Serum lipid levels after two weeks of treatment are depicted in Figure 2. Treatment with low-dose simvastatin in dyslipidemic rats only caused an insignificant decrease in TC and TG levels, with mean reductions of 13.6% and 12.4%, respectively. HDLc and non-HDLc levels were also not significantly changed by simvastatin treatment. In the groups treated with omega-3 as an adjuvant to simvastatin, the TC level was slightly increased, and the TG and HDL levels were slightly reduced compared with simvastatin treatment alone. In contrast, the administration of vitamin D, especially at a high dose, led to a significant reduction in TG by 36.4% compared with the placebo group (112.66 ± 19.36 vs. 177.20 ± 17.93, p = 0.019). Moreover, the combination therapy of simvastatin and high-dose vitamin D significantly increased HDLc levels compared with the administration of simvastatin alone (64.94 ± 10.59 vs. 39.13 ± 6.89, p = 0.016). This group had higher HDLc levels than the control group (64.94 ± 10.59 vs. 43.46 ± 7.01, p = 0.042). Interestingly, we found that the HDLc levels of the simvastatin plus omega-3 group were lower than those of all the dyslipidemia groups, including the untreated dyslipidemia group (25.06 ± 2.10 vs. 46.71 ± 5.20, p = 0.040).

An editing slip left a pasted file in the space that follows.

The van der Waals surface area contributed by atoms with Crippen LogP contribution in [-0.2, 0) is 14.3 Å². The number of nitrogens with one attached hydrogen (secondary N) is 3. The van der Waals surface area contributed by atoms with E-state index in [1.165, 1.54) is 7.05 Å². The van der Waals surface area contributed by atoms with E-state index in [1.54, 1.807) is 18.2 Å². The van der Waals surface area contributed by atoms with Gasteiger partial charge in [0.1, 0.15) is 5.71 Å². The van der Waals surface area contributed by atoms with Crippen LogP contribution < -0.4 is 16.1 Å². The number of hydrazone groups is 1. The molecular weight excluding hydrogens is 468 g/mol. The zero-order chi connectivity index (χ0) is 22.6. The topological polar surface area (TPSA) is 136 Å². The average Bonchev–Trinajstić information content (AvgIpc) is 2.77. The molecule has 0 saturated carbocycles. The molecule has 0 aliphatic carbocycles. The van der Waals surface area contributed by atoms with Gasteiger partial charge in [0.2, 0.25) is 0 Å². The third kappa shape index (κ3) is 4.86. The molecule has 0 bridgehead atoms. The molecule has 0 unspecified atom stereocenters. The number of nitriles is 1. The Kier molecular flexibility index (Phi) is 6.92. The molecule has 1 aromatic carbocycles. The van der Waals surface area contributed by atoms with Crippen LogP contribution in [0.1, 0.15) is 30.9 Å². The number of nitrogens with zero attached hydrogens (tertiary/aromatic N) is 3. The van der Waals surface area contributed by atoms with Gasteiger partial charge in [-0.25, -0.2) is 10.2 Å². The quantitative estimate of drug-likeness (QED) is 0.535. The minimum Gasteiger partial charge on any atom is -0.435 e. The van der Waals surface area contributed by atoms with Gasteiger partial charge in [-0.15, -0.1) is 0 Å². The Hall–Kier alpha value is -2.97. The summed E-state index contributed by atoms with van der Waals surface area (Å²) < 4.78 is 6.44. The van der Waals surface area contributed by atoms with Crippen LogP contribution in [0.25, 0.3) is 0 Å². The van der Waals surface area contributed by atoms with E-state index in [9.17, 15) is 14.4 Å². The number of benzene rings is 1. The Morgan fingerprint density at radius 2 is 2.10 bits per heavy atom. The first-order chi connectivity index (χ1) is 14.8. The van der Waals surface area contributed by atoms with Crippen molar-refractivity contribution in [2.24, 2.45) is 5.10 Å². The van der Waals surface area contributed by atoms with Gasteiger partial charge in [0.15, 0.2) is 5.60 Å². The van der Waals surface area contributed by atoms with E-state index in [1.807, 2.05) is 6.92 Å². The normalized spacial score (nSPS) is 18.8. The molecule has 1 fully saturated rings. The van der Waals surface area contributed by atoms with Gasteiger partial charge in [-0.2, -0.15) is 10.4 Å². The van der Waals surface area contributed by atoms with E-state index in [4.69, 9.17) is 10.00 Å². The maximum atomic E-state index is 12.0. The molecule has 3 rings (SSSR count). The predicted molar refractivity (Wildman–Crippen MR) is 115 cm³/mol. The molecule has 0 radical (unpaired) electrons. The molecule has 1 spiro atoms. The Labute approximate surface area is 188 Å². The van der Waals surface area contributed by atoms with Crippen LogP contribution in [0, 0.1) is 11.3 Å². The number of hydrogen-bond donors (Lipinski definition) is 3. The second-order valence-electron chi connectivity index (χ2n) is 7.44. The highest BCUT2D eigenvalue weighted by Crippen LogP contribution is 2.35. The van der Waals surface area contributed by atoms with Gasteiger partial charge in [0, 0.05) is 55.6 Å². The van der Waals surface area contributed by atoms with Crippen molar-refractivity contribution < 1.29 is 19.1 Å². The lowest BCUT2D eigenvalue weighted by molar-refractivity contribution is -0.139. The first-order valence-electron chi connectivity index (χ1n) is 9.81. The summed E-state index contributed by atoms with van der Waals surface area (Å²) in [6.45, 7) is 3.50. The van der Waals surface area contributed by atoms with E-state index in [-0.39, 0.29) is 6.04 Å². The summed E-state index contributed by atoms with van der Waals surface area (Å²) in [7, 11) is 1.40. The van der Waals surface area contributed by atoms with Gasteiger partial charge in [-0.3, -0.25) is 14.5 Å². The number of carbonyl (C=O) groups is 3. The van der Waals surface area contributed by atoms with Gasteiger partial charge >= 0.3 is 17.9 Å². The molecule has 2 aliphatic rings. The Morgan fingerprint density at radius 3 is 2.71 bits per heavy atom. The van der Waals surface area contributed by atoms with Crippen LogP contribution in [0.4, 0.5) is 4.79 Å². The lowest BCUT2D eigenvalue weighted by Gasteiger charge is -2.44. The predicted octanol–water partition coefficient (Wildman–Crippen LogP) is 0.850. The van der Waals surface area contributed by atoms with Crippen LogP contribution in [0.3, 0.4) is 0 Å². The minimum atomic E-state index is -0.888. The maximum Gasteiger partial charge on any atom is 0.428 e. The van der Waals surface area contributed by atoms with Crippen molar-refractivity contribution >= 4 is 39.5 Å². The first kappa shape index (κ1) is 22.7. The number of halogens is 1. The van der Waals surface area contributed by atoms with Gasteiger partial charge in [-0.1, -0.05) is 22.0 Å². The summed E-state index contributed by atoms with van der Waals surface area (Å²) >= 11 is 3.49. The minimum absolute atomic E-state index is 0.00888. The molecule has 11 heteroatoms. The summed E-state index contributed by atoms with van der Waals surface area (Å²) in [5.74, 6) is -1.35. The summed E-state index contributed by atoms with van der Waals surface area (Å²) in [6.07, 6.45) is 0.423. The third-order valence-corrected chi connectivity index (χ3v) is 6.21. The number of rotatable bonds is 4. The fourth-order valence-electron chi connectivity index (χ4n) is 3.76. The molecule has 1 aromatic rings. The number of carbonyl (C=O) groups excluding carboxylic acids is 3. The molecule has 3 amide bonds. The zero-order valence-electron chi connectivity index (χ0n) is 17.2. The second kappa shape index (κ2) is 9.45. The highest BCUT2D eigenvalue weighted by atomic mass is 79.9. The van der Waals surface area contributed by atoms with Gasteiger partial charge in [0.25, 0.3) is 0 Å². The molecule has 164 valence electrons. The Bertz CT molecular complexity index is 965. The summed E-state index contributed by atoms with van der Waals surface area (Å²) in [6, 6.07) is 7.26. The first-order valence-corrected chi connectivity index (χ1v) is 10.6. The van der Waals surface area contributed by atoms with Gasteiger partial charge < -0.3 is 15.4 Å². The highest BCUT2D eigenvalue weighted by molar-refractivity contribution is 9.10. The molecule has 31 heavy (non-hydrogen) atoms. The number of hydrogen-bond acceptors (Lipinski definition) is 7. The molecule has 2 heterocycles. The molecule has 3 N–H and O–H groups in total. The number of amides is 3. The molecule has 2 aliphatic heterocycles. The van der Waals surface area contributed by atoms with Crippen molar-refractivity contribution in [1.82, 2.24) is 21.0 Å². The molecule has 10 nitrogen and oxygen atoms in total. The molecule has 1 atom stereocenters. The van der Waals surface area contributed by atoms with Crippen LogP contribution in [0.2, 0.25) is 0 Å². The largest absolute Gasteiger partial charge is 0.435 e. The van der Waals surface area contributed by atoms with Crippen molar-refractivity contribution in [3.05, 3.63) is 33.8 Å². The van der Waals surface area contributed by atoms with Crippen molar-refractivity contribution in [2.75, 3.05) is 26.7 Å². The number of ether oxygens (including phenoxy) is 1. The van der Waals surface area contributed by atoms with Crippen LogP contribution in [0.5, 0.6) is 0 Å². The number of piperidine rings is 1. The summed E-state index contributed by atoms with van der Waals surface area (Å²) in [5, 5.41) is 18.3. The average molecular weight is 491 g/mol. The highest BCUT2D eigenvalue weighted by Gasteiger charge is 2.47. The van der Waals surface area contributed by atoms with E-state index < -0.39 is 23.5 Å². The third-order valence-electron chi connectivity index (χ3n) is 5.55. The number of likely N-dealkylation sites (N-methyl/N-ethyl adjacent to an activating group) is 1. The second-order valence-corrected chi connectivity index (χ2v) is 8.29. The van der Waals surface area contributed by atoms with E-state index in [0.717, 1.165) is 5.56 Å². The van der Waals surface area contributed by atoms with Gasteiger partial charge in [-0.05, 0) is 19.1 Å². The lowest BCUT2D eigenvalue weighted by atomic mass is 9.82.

Anti-atherogenic potential of omega-3 and vitamin D as adjuvant therapies

Figure 3 shows the AIP of rats after two weeks of treatment. The normal rats had an average AIP of 0.155 ± 0.082. Meanwhile, the groups that received a high-fat diet (dyslipidemia groups) predominantly had higher AIPs. The highest mean AIP was found in rats receiving simvastatin plus omega-3 therapy (0.702 ± 0.077), which was significantly higher than that of the controls. Unlikely, the AIP value of the rats treated with simvastatin plus a high-dose vitamin D therapy was near that of the normal controls and substantially lower than that of simvastatin alone (p < 0.05) or simvastatin plus omega-3 therapy groups (p < 0.05).

Liver function test after different treatments